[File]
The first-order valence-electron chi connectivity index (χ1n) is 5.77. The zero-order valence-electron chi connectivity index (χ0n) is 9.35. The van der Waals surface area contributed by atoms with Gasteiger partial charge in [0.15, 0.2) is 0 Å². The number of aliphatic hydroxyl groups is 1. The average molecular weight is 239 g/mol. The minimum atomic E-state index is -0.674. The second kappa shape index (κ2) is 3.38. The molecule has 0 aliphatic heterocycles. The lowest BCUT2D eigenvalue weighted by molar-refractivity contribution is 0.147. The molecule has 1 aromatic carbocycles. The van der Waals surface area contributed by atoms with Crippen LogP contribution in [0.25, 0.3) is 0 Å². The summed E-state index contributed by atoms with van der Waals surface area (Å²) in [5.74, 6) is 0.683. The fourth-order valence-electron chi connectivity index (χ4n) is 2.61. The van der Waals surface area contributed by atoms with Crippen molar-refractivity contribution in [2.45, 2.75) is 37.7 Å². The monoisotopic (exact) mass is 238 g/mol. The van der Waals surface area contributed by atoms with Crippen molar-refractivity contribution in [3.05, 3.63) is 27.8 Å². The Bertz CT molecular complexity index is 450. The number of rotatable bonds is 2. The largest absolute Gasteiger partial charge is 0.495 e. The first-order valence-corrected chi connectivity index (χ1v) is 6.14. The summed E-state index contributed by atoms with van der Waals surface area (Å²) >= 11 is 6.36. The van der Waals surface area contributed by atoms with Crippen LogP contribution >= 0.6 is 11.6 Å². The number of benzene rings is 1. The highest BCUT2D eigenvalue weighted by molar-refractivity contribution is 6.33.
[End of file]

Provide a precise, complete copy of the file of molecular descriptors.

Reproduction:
The first-order valence-electron chi connectivity index (χ1n) is 5.77. The zero-order valence-electron chi connectivity index (χ0n) is 9.35. The van der Waals surface area contributed by atoms with Gasteiger partial charge in [0.15, 0.2) is 0 Å². The number of aliphatic hydroxyl groups is 1. The average molecular weight is 239 g/mol. The minimum atomic E-state index is -0.674. The second kappa shape index (κ2) is 3.38. The molecule has 0 aliphatic heterocycles. The lowest BCUT2D eigenvalue weighted by molar-refractivity contribution is 0.147. The molecule has 1 aromatic carbocycles. The van der Waals surface area contributed by atoms with Crippen LogP contribution in [0.25, 0.3) is 0 Å². The summed E-state index contributed by atoms with van der Waals surface area (Å²) in [5.74, 6) is 0.683. The fourth-order valence-electron chi connectivity index (χ4n) is 2.61. The van der Waals surface area contributed by atoms with Crippen molar-refractivity contribution in [2.45, 2.75) is 37.7 Å². The monoisotopic (exact) mass is 238 g/mol. The van der Waals surface area contributed by atoms with Crippen molar-refractivity contribution in [3.05, 3.63) is 27.8 Å². The Bertz CT molecular complexity index is 450. The number of rotatable bonds is 2. The largest absolute Gasteiger partial charge is 0.495 e. The first-order valence-corrected chi connectivity index (χ1v) is 6.14. The summed E-state index contributed by atoms with van der Waals surface area (Å²) >= 11 is 6.36. The van der Waals surface area contributed by atoms with Crippen LogP contribution >= 0.6 is 11.6 Å². The number of benzene rings is 1. The highest BCUT2D eigenvalue weighted by molar-refractivity contribution is 6.33.